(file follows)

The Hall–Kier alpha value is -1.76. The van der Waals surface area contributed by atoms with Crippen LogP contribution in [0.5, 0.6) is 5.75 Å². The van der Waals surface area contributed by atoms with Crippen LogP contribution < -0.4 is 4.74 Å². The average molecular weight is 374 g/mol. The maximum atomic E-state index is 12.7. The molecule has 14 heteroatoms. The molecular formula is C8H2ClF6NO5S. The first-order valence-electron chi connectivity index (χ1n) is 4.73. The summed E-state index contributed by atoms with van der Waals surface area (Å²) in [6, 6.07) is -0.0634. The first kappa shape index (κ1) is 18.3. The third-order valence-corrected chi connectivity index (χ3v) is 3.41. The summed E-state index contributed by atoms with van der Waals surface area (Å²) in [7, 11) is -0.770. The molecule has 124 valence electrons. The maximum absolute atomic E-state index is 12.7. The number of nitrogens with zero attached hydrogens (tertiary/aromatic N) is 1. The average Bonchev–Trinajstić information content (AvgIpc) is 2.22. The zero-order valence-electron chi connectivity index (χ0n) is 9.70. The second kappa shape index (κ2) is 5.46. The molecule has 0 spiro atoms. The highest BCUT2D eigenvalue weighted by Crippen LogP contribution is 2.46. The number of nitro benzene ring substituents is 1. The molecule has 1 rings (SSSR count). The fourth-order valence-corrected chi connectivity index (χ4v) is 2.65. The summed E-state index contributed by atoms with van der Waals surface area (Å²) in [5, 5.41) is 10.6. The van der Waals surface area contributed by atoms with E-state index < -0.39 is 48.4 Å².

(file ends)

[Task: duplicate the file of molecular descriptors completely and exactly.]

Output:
The Hall–Kier alpha value is -1.76. The van der Waals surface area contributed by atoms with Crippen LogP contribution in [0.5, 0.6) is 5.75 Å². The van der Waals surface area contributed by atoms with Crippen LogP contribution < -0.4 is 4.74 Å². The average molecular weight is 374 g/mol. The maximum atomic E-state index is 12.7. The molecule has 14 heteroatoms. The molecular formula is C8H2ClF6NO5S. The first-order valence-electron chi connectivity index (χ1n) is 4.73. The summed E-state index contributed by atoms with van der Waals surface area (Å²) in [6, 6.07) is -0.0634. The first kappa shape index (κ1) is 18.3. The third-order valence-corrected chi connectivity index (χ3v) is 3.41. The summed E-state index contributed by atoms with van der Waals surface area (Å²) in [7, 11) is -0.770. The molecule has 124 valence electrons. The maximum absolute atomic E-state index is 12.7. The number of nitrogens with zero attached hydrogens (tertiary/aromatic N) is 1. The average Bonchev–Trinajstić information content (AvgIpc) is 2.22. The zero-order valence-electron chi connectivity index (χ0n) is 9.70. The second kappa shape index (κ2) is 5.46. The molecule has 0 spiro atoms. The highest BCUT2D eigenvalue weighted by Crippen LogP contribution is 2.46. The number of nitro benzene ring substituents is 1. The molecule has 1 rings (SSSR count). The fourth-order valence-corrected chi connectivity index (χ4v) is 2.65. The summed E-state index contributed by atoms with van der Waals surface area (Å²) in [5, 5.41) is 10.6. The van der Waals surface area contributed by atoms with E-state index < -0.39 is 48.4 Å².